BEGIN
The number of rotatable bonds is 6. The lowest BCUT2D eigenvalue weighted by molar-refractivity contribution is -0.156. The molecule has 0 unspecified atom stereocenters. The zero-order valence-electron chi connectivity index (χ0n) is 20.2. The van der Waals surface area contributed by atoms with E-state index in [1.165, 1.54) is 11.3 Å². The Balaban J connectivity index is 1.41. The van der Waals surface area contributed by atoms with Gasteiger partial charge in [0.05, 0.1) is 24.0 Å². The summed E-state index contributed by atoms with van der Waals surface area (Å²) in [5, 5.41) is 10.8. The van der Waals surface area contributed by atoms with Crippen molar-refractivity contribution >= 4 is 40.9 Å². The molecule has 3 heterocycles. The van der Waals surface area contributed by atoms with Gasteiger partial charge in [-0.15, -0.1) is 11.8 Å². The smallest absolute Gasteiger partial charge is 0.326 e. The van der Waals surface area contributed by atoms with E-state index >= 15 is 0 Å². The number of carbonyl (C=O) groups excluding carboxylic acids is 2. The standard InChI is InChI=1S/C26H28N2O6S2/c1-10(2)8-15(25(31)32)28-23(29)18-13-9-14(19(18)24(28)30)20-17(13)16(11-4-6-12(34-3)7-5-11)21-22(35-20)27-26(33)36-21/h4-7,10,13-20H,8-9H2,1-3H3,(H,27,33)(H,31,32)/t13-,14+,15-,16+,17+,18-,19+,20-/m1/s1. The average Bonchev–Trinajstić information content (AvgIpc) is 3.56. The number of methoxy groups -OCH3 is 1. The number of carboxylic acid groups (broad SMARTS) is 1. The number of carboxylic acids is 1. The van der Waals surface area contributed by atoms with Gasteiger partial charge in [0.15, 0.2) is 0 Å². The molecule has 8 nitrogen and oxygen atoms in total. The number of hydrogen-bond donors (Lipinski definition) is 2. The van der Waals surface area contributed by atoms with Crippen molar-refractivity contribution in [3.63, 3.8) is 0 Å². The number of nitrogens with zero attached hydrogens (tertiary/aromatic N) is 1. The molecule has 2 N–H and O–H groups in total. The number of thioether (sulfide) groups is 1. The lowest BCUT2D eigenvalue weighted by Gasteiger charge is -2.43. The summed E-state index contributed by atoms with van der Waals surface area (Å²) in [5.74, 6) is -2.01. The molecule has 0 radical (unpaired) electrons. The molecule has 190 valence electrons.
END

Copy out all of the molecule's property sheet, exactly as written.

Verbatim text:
The number of rotatable bonds is 6. The lowest BCUT2D eigenvalue weighted by molar-refractivity contribution is -0.156. The molecule has 0 unspecified atom stereocenters. The zero-order valence-electron chi connectivity index (χ0n) is 20.2. The van der Waals surface area contributed by atoms with E-state index in [1.165, 1.54) is 11.3 Å². The Balaban J connectivity index is 1.41. The van der Waals surface area contributed by atoms with Gasteiger partial charge in [0.05, 0.1) is 24.0 Å². The summed E-state index contributed by atoms with van der Waals surface area (Å²) in [5, 5.41) is 10.8. The van der Waals surface area contributed by atoms with Crippen molar-refractivity contribution >= 4 is 40.9 Å². The molecule has 3 heterocycles. The van der Waals surface area contributed by atoms with Gasteiger partial charge in [-0.15, -0.1) is 11.8 Å². The smallest absolute Gasteiger partial charge is 0.326 e. The van der Waals surface area contributed by atoms with E-state index >= 15 is 0 Å². The number of carbonyl (C=O) groups excluding carboxylic acids is 2. The standard InChI is InChI=1S/C26H28N2O6S2/c1-10(2)8-15(25(31)32)28-23(29)18-13-9-14(19(18)24(28)30)20-17(13)16(11-4-6-12(34-3)7-5-11)21-22(35-20)27-26(33)36-21/h4-7,10,13-20H,8-9H2,1-3H3,(H,27,33)(H,31,32)/t13-,14+,15-,16+,17+,18-,19+,20-/m1/s1. The average Bonchev–Trinajstić information content (AvgIpc) is 3.56. The number of methoxy groups -OCH3 is 1. The number of carboxylic acid groups (broad SMARTS) is 1. The number of carboxylic acids is 1. The van der Waals surface area contributed by atoms with Gasteiger partial charge in [0.15, 0.2) is 0 Å². The molecule has 8 nitrogen and oxygen atoms in total. The number of hydrogen-bond donors (Lipinski definition) is 2. The van der Waals surface area contributed by atoms with Crippen molar-refractivity contribution in [3.63, 3.8) is 0 Å². The number of nitrogens with zero attached hydrogens (tertiary/aromatic N) is 1. The molecule has 2 N–H and O–H groups in total. The number of thioether (sulfide) groups is 1. The lowest BCUT2D eigenvalue weighted by Gasteiger charge is -2.43. The summed E-state index contributed by atoms with van der Waals surface area (Å²) in [5.74, 6) is -2.01. The molecule has 0 radical (unpaired) electrons. The molecule has 190 valence electrons.